Continuing along the path, there is a steep descent from Pen Allt-mawr heading down to Pen Twyn Glas. After approx. a mile the path splits, taking the right hand fork takes you to the not very impressive summit. Not a great deal to see here, a small collection of rocks marks the high ground at 2119ft, it’s of Hewitt height but doesn’t quite make it as a Hewitt due to having only 21m of prominence.
Next stop is Mynydd Llysiau, the path still heads north, hides occasionally then pops up a little further on. Another mile and ½ on and another gathering of rocks announces the top of Mynydd Llysiau. A long top and if it weren’t for the collection of rocks at 2175ft, the summit would be easy to miss.
The third Hewitt of the day gives a good view of the path leading up to Waun Fach. Having previously visited both Waun Fach and Gadair but not Pen Twyn Mawr, there was a temptation to take the direct route to Pen Twyn Mawr, however that would have meant a drop down to the bottom of the cwm and then climb all the way up again, much of the climb up would also be pathless. I decided to stick to the path, take the long way round and enjoy the views up on the ridge, it’s a longer way round but probably easier!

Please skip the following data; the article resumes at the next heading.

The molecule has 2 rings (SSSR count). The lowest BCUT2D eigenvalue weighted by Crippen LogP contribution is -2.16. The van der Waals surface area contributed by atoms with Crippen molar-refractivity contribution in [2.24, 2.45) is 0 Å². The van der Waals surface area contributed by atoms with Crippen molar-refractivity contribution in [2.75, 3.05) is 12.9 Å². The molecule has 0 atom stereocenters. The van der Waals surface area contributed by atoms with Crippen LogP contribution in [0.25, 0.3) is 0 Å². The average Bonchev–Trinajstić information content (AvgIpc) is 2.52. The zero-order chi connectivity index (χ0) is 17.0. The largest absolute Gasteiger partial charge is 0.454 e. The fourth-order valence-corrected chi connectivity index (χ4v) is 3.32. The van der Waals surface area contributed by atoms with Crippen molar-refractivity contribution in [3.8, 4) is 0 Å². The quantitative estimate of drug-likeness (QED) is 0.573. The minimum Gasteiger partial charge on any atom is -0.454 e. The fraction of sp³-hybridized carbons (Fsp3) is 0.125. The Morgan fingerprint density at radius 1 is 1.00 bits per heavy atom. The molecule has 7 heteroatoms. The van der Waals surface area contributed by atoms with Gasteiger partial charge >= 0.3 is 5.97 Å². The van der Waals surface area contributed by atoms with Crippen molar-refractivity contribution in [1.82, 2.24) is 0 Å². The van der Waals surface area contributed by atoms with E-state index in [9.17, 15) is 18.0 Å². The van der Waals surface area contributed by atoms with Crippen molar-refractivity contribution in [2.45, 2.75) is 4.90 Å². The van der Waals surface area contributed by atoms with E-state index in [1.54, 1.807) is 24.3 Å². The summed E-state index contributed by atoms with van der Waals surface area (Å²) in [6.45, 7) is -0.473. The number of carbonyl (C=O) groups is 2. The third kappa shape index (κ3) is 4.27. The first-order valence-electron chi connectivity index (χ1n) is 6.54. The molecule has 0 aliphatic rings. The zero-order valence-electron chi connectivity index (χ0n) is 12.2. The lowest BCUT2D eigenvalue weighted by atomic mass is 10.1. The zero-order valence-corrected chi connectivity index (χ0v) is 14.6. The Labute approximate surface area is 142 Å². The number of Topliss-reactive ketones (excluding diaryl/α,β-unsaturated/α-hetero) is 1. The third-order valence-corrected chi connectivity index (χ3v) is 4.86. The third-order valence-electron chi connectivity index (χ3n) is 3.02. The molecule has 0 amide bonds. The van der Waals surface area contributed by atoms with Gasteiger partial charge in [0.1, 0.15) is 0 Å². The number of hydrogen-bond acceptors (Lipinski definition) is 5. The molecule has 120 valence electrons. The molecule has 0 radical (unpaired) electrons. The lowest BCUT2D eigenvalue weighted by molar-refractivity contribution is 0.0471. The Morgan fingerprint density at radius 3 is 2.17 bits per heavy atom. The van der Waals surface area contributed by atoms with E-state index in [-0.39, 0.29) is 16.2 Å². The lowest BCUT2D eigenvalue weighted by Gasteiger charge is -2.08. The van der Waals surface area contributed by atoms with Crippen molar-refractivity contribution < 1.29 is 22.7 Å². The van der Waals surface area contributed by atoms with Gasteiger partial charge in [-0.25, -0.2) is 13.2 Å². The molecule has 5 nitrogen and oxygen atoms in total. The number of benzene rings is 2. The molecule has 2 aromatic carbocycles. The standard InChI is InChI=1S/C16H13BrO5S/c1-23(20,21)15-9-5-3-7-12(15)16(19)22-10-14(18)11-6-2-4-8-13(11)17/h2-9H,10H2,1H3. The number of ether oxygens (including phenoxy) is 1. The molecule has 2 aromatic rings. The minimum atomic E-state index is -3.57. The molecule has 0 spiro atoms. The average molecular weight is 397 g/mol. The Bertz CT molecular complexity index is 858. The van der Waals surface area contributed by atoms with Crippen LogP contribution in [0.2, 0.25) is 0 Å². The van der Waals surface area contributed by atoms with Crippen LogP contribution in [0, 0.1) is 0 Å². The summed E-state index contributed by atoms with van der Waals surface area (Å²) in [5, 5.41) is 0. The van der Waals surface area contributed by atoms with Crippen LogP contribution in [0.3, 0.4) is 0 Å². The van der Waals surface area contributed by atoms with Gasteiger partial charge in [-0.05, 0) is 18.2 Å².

Having decided on which route to take, I left Mynydd Llysiau, continuing north with the path laid out ahead, it dips for a short while before gaining height again and finally rising steeply to the summit of Waun Fach. At 2661ft Waun Fach is the highest point in the Black Mountains, unfortunately it’s nothing to look at, a large upturned bowl, barren with no obvious peak. The cairn at a junction of paths takes the form of a coffee table and is a nice place to sit and admire the views. The excellent new path is asphalt and leads all the way to Pen y Gadair Fawr which is a far more interesting peak, and very symmetrical when approached from Waun Fach. The ancient cairn at the top sits at 2625ft and commands great views of the entire route taken so far and is therefore an excellent place to sit for a while and enjoy a bit of lunch.